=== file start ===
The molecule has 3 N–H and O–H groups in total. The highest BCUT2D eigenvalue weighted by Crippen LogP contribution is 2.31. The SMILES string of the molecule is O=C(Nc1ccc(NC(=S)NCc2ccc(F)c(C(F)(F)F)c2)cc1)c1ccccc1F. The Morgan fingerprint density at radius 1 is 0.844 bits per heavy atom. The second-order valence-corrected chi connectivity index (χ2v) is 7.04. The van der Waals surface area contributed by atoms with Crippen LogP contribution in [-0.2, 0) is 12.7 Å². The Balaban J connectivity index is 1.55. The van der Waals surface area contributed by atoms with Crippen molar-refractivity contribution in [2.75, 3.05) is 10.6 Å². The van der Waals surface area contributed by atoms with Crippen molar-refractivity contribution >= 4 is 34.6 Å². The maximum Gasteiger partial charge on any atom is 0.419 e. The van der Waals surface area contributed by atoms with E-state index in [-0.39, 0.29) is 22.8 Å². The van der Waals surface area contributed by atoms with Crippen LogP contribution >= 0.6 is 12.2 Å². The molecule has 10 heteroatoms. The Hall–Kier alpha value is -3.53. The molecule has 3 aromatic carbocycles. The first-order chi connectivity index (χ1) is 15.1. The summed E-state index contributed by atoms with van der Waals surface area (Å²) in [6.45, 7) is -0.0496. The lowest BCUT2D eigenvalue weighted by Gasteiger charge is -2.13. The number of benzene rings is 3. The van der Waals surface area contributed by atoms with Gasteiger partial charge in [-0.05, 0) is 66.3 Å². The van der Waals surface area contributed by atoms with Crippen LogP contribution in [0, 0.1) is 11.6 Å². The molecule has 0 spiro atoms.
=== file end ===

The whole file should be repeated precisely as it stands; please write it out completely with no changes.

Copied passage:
The molecule has 3 N–H and O–H groups in total. The highest BCUT2D eigenvalue weighted by Crippen LogP contribution is 2.31. The SMILES string of the molecule is O=C(Nc1ccc(NC(=S)NCc2ccc(F)c(C(F)(F)F)c2)cc1)c1ccccc1F. The Morgan fingerprint density at radius 1 is 0.844 bits per heavy atom. The second-order valence-corrected chi connectivity index (χ2v) is 7.04. The van der Waals surface area contributed by atoms with Crippen LogP contribution in [-0.2, 0) is 12.7 Å². The Balaban J connectivity index is 1.55. The van der Waals surface area contributed by atoms with Crippen molar-refractivity contribution in [2.75, 3.05) is 10.6 Å². The van der Waals surface area contributed by atoms with Crippen molar-refractivity contribution >= 4 is 34.6 Å². The maximum Gasteiger partial charge on any atom is 0.419 e. The van der Waals surface area contributed by atoms with E-state index in [-0.39, 0.29) is 22.8 Å². The van der Waals surface area contributed by atoms with Crippen LogP contribution >= 0.6 is 12.2 Å². The molecule has 10 heteroatoms. The Hall–Kier alpha value is -3.53. The molecule has 3 aromatic carbocycles. The first-order chi connectivity index (χ1) is 15.1. The summed E-state index contributed by atoms with van der Waals surface area (Å²) in [6.45, 7) is -0.0496. The lowest BCUT2D eigenvalue weighted by Gasteiger charge is -2.13. The number of benzene rings is 3. The van der Waals surface area contributed by atoms with Gasteiger partial charge in [-0.05, 0) is 66.3 Å². The van der Waals surface area contributed by atoms with Crippen LogP contribution in [0, 0.1) is 11.6 Å². The molecule has 0 spiro atoms.